verb (used with object)

verb (used without object)

to make quilts or quilted work.

Origin of quilt

1250–1300; Middle English quilte < Old French cuilte < Latin culcita mattress, cushion
Related formsquilt·er, noun
Dictionary.com Unabridged Based on the Random House Unabridged Dictionary, © Random House, Inc. 2019

Examples from the Web for quilter

Contemporary Examples of quilter

  • Cox has been quilting for 20 years and her latest book is The Quilter's Catalog: A Comprehensive Resource Guide.

    The Daily Beast logo
    Quilts for Obama

    Meg Cox

    May 16, 2009

Historical Examples of quilter

  • “We want everything you took from Quilter, the papers first,” he said.

  • About artists and their work Mr. Quilter has, of course, a great deal to say.


    Oscar Wilde

  • On the general principles of art Mr. Quilter writes with equal lucidity.


    Oscar Wilde

  • Mademoiselle Giraud was a quilter, and sometimes worked at Madam Galley's, which procured her free admission to the house.

  • How closely the lines are drawn depends wholly upon the ambition and diligence of the quilter.


    Marie D. Webster

British Dictionary definitions for quilter



a thick warm cover for a bed, consisting of a soft filling sewn between two layers of material, usually with crisscross seams
a bedspread or counterpane
anything quilted or resembling a quilt

verb (tr)

to stitch together (two pieces of fabric) with (a thick padding or lining) between themto quilt cotton and wool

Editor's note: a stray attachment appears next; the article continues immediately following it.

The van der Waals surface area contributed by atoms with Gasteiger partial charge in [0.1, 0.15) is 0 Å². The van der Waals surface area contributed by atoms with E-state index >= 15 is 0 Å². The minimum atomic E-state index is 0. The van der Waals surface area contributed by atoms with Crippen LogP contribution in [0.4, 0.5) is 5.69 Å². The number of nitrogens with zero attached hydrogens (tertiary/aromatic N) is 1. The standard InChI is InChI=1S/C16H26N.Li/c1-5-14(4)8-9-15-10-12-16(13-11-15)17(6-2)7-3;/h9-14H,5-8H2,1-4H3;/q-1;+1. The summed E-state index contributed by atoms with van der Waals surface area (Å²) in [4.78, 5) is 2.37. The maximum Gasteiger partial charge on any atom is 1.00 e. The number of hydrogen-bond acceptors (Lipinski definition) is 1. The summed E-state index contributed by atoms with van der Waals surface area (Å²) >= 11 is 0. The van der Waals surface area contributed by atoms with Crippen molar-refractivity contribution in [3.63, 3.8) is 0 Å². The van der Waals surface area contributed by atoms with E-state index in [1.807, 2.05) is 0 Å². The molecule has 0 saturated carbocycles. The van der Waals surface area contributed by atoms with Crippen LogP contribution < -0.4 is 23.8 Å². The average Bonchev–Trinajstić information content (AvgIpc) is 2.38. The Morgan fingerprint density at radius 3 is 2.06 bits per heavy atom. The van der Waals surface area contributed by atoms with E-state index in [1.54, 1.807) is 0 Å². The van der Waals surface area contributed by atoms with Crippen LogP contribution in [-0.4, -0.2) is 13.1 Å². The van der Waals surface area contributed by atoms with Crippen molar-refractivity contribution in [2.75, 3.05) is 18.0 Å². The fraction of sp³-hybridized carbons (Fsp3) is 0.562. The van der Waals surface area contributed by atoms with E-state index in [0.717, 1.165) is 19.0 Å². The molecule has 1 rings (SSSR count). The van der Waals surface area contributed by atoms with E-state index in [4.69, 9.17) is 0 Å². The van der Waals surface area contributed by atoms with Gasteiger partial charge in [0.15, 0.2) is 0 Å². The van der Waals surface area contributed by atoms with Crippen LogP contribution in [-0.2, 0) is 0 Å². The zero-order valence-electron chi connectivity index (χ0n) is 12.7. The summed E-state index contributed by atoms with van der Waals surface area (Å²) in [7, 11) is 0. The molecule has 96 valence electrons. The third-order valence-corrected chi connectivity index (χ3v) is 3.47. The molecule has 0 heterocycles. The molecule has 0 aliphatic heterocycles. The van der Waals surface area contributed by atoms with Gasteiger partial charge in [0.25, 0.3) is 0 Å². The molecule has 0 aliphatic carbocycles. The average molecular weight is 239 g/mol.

to create (a garment, covering, etc) in this way
to pad with material
Australian informal to strike; clout
Derived Formsquilter, noun

Word Origin for quilt

C13: from Old French coilte mattress, from Latin culcita stuffed item of bedding
Collins English Dictionary - Complete & Unabridged 2012 Digital Edition © William Collins Sons & Co. Ltd. 1979, 1986 © HarperCollins Publishers 1998, 2000, 2003, 2005, 2006, 2007, 2009, 2012

Word Origin and History for quilter

late 13c. (late 12c. as a surname); agent noun from quilt (v.).



c.1300, "mattress with soft lining," from Anglo-French quilte, Old French cuilte, coute "quilt, mattress" (12c.), from Latin culcita "mattress, bolster," of unknown origin. Sense of "thick outer bed covering" is first recorded 1590s.



1550s, from quilt (n.). Related: Quilted; quilting. Quilting bee attested from 1824 (see bee).

Online Etymology Dictionary, © 2010 Douglas Harper